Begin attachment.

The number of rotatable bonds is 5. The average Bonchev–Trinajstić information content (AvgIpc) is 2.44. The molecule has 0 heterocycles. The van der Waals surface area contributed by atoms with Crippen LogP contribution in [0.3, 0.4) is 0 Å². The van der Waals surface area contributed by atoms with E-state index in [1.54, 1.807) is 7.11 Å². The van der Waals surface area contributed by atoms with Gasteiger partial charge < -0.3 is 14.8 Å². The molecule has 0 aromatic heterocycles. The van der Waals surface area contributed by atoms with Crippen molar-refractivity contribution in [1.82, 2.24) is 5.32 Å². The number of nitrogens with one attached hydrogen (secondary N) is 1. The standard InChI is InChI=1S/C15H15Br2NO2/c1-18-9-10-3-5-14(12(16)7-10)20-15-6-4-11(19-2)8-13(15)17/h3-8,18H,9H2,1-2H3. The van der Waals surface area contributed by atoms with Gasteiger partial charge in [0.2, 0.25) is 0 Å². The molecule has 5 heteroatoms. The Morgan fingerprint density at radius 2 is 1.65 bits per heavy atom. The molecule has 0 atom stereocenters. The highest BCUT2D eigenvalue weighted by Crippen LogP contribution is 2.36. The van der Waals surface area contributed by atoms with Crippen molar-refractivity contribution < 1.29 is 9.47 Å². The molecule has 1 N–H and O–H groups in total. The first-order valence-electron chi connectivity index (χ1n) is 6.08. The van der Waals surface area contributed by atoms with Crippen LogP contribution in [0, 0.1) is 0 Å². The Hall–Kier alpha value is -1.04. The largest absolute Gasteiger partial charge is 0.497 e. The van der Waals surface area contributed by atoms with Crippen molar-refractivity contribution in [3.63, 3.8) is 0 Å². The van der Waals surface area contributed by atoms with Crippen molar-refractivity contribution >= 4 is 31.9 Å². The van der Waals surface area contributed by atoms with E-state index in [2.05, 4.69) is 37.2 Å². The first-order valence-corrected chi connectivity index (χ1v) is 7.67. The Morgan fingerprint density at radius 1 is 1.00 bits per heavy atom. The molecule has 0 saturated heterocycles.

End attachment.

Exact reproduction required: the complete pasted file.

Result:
The number of rotatable bonds is 5. The average Bonchev–Trinajstić information content (AvgIpc) is 2.44. The molecule has 0 heterocycles. The van der Waals surface area contributed by atoms with Crippen LogP contribution in [0.3, 0.4) is 0 Å². The van der Waals surface area contributed by atoms with E-state index in [1.54, 1.807) is 7.11 Å². The van der Waals surface area contributed by atoms with Gasteiger partial charge < -0.3 is 14.8 Å². The molecule has 0 aromatic heterocycles. The van der Waals surface area contributed by atoms with Crippen molar-refractivity contribution in [1.82, 2.24) is 5.32 Å². The number of nitrogens with one attached hydrogen (secondary N) is 1. The standard InChI is InChI=1S/C15H15Br2NO2/c1-18-9-10-3-5-14(12(16)7-10)20-15-6-4-11(19-2)8-13(15)17/h3-8,18H,9H2,1-2H3. The van der Waals surface area contributed by atoms with Gasteiger partial charge in [0.2, 0.25) is 0 Å². The molecule has 5 heteroatoms. The Morgan fingerprint density at radius 2 is 1.65 bits per heavy atom. The molecule has 0 atom stereocenters. The highest BCUT2D eigenvalue weighted by Crippen LogP contribution is 2.36. The van der Waals surface area contributed by atoms with Crippen molar-refractivity contribution < 1.29 is 9.47 Å². The molecule has 1 N–H and O–H groups in total. The first-order valence-electron chi connectivity index (χ1n) is 6.08. The van der Waals surface area contributed by atoms with Crippen LogP contribution in [0, 0.1) is 0 Å². The Hall–Kier alpha value is -1.04. The largest absolute Gasteiger partial charge is 0.497 e. The van der Waals surface area contributed by atoms with Crippen molar-refractivity contribution in [3.63, 3.8) is 0 Å². The van der Waals surface area contributed by atoms with Crippen molar-refractivity contribution >= 4 is 31.9 Å². The van der Waals surface area contributed by atoms with E-state index in [2.05, 4.69) is 37.2 Å². The first-order valence-corrected chi connectivity index (χ1v) is 7.67. The Morgan fingerprint density at radius 1 is 1.00 bits per heavy atom. The molecule has 0 saturated heterocycles.